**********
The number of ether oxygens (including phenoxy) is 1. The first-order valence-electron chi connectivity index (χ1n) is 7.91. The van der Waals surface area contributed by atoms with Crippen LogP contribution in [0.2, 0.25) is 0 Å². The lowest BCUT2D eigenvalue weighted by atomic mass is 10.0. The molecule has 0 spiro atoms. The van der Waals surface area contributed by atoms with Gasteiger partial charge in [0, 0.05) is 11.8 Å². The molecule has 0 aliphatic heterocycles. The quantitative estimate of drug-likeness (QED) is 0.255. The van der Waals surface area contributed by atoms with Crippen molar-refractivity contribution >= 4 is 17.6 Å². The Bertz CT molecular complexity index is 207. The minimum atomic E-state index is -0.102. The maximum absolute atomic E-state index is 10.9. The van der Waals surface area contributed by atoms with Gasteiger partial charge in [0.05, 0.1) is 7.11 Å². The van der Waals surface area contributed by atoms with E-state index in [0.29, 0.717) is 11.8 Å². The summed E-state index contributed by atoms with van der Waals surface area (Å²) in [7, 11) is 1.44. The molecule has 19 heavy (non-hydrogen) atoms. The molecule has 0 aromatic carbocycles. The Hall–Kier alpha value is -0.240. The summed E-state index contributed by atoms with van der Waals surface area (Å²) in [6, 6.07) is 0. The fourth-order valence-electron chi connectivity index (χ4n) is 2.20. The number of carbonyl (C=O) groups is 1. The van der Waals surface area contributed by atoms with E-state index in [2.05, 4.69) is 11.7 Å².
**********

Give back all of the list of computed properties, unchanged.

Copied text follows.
The number of ether oxygens (including phenoxy) is 1. The first-order valence-electron chi connectivity index (χ1n) is 7.91. The van der Waals surface area contributed by atoms with Crippen LogP contribution in [0.2, 0.25) is 0 Å². The lowest BCUT2D eigenvalue weighted by atomic mass is 10.0. The molecule has 0 spiro atoms. The van der Waals surface area contributed by atoms with Gasteiger partial charge in [0, 0.05) is 11.8 Å². The molecule has 0 aliphatic heterocycles. The quantitative estimate of drug-likeness (QED) is 0.255. The van der Waals surface area contributed by atoms with Crippen molar-refractivity contribution >= 4 is 17.6 Å². The Bertz CT molecular complexity index is 207. The minimum atomic E-state index is -0.102. The maximum absolute atomic E-state index is 10.9. The van der Waals surface area contributed by atoms with Gasteiger partial charge in [0.05, 0.1) is 7.11 Å². The van der Waals surface area contributed by atoms with E-state index in [0.29, 0.717) is 11.8 Å². The summed E-state index contributed by atoms with van der Waals surface area (Å²) in [7, 11) is 1.44. The molecule has 19 heavy (non-hydrogen) atoms. The molecule has 0 aromatic carbocycles. The Hall–Kier alpha value is -0.240. The summed E-state index contributed by atoms with van der Waals surface area (Å²) in [6, 6.07) is 0. The fourth-order valence-electron chi connectivity index (χ4n) is 2.20. The number of carbonyl (C=O) groups is 1. The van der Waals surface area contributed by atoms with E-state index in [2.05, 4.69) is 11.7 Å².